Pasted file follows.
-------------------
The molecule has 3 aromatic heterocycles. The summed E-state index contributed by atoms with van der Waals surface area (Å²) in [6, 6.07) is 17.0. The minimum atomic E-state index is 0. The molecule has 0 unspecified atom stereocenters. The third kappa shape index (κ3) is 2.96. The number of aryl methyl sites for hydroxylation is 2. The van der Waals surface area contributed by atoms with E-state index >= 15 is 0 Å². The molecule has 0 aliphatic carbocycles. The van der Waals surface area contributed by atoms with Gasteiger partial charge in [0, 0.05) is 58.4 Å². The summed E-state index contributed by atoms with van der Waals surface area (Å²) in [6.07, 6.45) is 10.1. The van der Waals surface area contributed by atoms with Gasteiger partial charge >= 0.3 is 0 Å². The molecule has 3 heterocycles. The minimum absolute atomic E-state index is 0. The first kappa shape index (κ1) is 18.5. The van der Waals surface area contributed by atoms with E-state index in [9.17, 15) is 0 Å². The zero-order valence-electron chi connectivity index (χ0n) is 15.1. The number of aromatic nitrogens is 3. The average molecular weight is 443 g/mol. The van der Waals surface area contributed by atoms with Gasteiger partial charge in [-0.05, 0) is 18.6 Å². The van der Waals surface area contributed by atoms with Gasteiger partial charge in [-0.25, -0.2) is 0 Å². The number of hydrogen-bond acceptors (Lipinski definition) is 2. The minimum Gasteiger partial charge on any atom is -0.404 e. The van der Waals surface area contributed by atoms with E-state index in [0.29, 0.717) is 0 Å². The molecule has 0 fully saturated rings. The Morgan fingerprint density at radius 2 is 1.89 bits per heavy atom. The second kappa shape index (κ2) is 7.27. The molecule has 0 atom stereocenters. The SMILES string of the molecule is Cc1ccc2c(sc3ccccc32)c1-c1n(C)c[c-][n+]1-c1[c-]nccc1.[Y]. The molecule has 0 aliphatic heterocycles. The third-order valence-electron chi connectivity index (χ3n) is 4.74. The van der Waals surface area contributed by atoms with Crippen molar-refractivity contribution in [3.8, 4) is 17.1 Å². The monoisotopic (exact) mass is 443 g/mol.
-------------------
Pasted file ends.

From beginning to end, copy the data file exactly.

The molecule has 3 aromatic heterocycles. The summed E-state index contributed by atoms with van der Waals surface area (Å²) in [6, 6.07) is 17.0. The minimum atomic E-state index is 0. The molecule has 0 unspecified atom stereocenters. The third kappa shape index (κ3) is 2.96. The number of aryl methyl sites for hydroxylation is 2. The van der Waals surface area contributed by atoms with E-state index >= 15 is 0 Å². The molecule has 0 aliphatic carbocycles. The van der Waals surface area contributed by atoms with Gasteiger partial charge in [0, 0.05) is 58.4 Å². The summed E-state index contributed by atoms with van der Waals surface area (Å²) in [6.07, 6.45) is 10.1. The van der Waals surface area contributed by atoms with Gasteiger partial charge >= 0.3 is 0 Å². The molecule has 3 heterocycles. The minimum absolute atomic E-state index is 0. The first kappa shape index (κ1) is 18.5. The van der Waals surface area contributed by atoms with E-state index in [9.17, 15) is 0 Å². The zero-order valence-electron chi connectivity index (χ0n) is 15.1. The number of aromatic nitrogens is 3. The average molecular weight is 443 g/mol. The van der Waals surface area contributed by atoms with Gasteiger partial charge in [-0.05, 0) is 18.6 Å². The van der Waals surface area contributed by atoms with Gasteiger partial charge in [-0.25, -0.2) is 0 Å². The number of hydrogen-bond acceptors (Lipinski definition) is 2. The minimum Gasteiger partial charge on any atom is -0.404 e. The van der Waals surface area contributed by atoms with E-state index in [0.29, 0.717) is 0 Å². The molecule has 0 fully saturated rings. The Morgan fingerprint density at radius 2 is 1.89 bits per heavy atom. The second kappa shape index (κ2) is 7.27. The molecule has 0 atom stereocenters. The SMILES string of the molecule is Cc1ccc2c(sc3ccccc32)c1-c1n(C)c[c-][n+]1-c1[c-]nccc1.[Y]. The molecule has 0 aliphatic heterocycles. The third-order valence-electron chi connectivity index (χ3n) is 4.74. The van der Waals surface area contributed by atoms with Crippen molar-refractivity contribution in [3.8, 4) is 17.1 Å². The monoisotopic (exact) mass is 443 g/mol.